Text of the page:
Groundhoppers (pictured below)
Though also related to grasshoppers, the tiny groundhoppers are not known to make any noise at all. Like grasshoppers, their antennae are short and forward-pointing. Groundhoppers differ from grasshoppers in that the roof-like shield which covers the thorax (known as the pronotum) extends the whole length of the insect’s body. These minute hoppers favour bare, sunny places in grassland, very often muddy places close to water and, unlike grasshoppers which only overwinter as eggs, they live as young adults through the winter. Two species, the common and slender groundhoppers, are widespread in the UK, though it takes sharp eyes to find them.
Everyone knows about rabbits. Everyone sees them all the time. But do we stop to look at them and their fascinating behaviour? Though introduced to the UK, they have lived here for at least 1,000 years and are instrumental in maintaining several of our grassland habitats. Rabbits are social, matriarchal, territorial, fast-breeding and highly attractive to predators such as stoats, polecats and foxes. What’s more, in summer their little youngsters are making their first forays into the world, so there is always something to see. If only we took the time to watch them.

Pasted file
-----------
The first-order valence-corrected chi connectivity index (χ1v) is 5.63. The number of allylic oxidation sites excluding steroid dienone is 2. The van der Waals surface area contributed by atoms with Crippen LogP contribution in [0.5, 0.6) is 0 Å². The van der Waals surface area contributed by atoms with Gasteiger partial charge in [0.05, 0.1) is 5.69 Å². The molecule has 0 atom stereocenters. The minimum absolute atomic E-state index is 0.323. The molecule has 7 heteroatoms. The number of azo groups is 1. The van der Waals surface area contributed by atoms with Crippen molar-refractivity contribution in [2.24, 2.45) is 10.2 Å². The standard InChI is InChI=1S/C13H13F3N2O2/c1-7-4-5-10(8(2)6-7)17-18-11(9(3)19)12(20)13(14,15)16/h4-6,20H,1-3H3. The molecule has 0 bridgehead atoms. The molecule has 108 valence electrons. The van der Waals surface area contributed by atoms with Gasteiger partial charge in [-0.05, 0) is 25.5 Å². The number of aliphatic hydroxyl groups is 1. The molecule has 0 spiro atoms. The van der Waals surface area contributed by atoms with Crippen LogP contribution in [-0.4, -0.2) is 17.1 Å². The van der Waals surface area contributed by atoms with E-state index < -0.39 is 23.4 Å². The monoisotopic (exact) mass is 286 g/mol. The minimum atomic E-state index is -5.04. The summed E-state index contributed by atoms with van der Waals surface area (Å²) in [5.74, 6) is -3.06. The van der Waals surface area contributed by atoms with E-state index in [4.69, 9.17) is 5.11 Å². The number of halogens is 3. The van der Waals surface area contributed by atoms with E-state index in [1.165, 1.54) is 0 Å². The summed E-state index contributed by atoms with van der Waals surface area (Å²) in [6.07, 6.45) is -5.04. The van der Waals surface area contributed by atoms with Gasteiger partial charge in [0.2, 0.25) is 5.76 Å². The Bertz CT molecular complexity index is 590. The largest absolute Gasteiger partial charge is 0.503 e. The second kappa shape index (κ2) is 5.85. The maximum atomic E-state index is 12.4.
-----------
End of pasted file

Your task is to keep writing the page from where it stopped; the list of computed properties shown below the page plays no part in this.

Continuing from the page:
June meadows froth with brightly coloured flowers, each demanding the observer’s attention. Among the most dramatic are the numerous orchids which flower now: purple spires of marsh and spotted orchids in damp meadows and the enamelled buttons of bee orchids in sandy grassland. But everyone knows those; so why not look for an overlooked orchid? Try to find the pale green blooms of a common twayblade, each flower on the spike shaped like a tiny man in a huge hood. You’ll know you’ve found a twayblade because of the two broad, oval leaves from which it gets its name. It’s a common but neglected species in grassland found all over the UK.
Mother Shipton (pictured left)
Meadows are great habitats for many species of moth. Among the most widespread and the most delicately patterned is this one, so called because its pattern of cream and brown squiggles is said to resemble the mysterious but famously ugly 16th-century prophetess of the same name. The lovely adult moth flies by day in May and June, in many types of meadow all over the UK’s lowlands. Its caterpillars, also brown and cream, feed during the summer on clovers and grasses.
Yellow dung fly